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Globular Yellow Smithsonite

The Mineral smithsonite




Smithsonite belongs to the calcite group of minerals, a group of related carbonates that are isomorphous with one another. They are similar in many physical properties, and may partially or fully replace one another, forming a solid solution series. All members of the calcite group crystallize in the trigonal system, have perfect rhombohedral cleavage, and exhibit strong double refraction in transparent rhombohedrons.

Smithsonite rarely occurs in visible crystals. The only two locations to produce large crystals of significance are Tsumeb, Namibia, and Broken Hill, Zambia. Virtually all other findings of this mineral are in globular or botryoidal-like forms. Many of the rounded forms have a feathery or sparkling light effect.

Smithsonite is essentially zinc carbonate, but the zinc may be partially replaced with other elements. This is responsible for the color variations this mineral exhibits. Copper is responsible for green to blue coloring, and cobalt causes a pink to purple color. Cadmium makes Smithsonite yellow, and iron gives it a brown to reddish-brown color.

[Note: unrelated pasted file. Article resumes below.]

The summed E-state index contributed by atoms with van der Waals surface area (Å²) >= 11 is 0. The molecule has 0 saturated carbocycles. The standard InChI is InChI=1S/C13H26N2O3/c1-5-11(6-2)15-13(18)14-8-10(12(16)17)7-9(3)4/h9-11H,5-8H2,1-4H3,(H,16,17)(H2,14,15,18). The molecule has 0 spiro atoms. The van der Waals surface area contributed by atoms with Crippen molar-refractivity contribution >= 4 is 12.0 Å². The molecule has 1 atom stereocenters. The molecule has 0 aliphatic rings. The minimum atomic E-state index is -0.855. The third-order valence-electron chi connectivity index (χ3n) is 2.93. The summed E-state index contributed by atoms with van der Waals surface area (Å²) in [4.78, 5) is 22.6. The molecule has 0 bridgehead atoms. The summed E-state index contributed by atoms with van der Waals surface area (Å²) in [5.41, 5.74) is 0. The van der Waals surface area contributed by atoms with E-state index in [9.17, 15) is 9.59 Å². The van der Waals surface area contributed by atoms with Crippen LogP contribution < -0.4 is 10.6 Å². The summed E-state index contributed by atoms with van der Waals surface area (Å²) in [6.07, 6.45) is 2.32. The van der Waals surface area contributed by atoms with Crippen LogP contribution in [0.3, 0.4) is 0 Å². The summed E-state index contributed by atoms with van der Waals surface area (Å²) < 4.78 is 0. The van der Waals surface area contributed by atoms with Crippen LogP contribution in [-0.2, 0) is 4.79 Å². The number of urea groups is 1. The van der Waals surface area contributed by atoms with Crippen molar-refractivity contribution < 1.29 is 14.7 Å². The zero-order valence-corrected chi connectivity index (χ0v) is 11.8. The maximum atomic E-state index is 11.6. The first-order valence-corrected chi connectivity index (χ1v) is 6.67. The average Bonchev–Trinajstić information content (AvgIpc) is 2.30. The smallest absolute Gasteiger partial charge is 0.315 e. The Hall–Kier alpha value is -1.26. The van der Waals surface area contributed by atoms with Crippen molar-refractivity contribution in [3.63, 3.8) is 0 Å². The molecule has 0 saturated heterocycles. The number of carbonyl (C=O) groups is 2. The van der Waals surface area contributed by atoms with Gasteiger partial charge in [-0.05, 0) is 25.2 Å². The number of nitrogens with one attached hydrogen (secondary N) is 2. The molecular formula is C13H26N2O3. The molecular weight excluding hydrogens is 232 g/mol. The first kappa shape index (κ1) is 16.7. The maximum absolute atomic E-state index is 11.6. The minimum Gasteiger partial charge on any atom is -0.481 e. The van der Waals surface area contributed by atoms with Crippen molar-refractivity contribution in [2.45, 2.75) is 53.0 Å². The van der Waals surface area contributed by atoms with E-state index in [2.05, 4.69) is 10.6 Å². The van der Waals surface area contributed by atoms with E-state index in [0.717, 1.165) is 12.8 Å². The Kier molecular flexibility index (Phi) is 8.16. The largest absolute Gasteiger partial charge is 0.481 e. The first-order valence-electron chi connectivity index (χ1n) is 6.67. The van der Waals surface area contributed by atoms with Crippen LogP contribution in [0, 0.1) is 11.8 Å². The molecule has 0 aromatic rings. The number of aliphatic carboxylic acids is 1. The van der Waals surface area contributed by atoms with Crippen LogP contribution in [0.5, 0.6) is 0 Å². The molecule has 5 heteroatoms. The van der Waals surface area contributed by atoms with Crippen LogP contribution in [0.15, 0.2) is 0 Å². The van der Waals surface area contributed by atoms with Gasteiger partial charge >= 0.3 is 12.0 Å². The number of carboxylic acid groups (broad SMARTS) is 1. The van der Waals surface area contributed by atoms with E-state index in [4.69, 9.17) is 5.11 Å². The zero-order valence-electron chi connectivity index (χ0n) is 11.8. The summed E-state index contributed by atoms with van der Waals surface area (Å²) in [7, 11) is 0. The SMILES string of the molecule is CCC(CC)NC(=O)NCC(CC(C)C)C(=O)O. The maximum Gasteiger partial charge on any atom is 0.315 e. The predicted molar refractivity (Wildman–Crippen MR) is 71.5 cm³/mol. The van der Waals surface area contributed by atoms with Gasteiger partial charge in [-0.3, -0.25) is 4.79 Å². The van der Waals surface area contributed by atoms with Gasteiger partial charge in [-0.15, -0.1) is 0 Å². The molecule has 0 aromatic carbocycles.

Botryoidal Smithsonite aggregates are occasionally lubricated with oils to enhance luster and appeal to collectors. Smithsonite is named in honor of James Smithson, the founder of the Smithsonian Institution.
Chemical Formula ZnCO3
Composition Zinc carbonate, usually with some iron, magnesium, and calcium, occasionally with some cadmium, copper, and cobalt.
Variable Formula (Zn,Fe,Mg,Ca,Cd,Cu,Co)CO3
Color Blue, green, yellow, yellow-green, orange-yellow, pink, purple, gray, brown, white, and colorless. May contain multicolored color zoning patterns and banding.
Streak White
Hardness 4 - 5
Crystal System Hexagonal
3D Crystal Atlas
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Crystal Forms
and Aggregates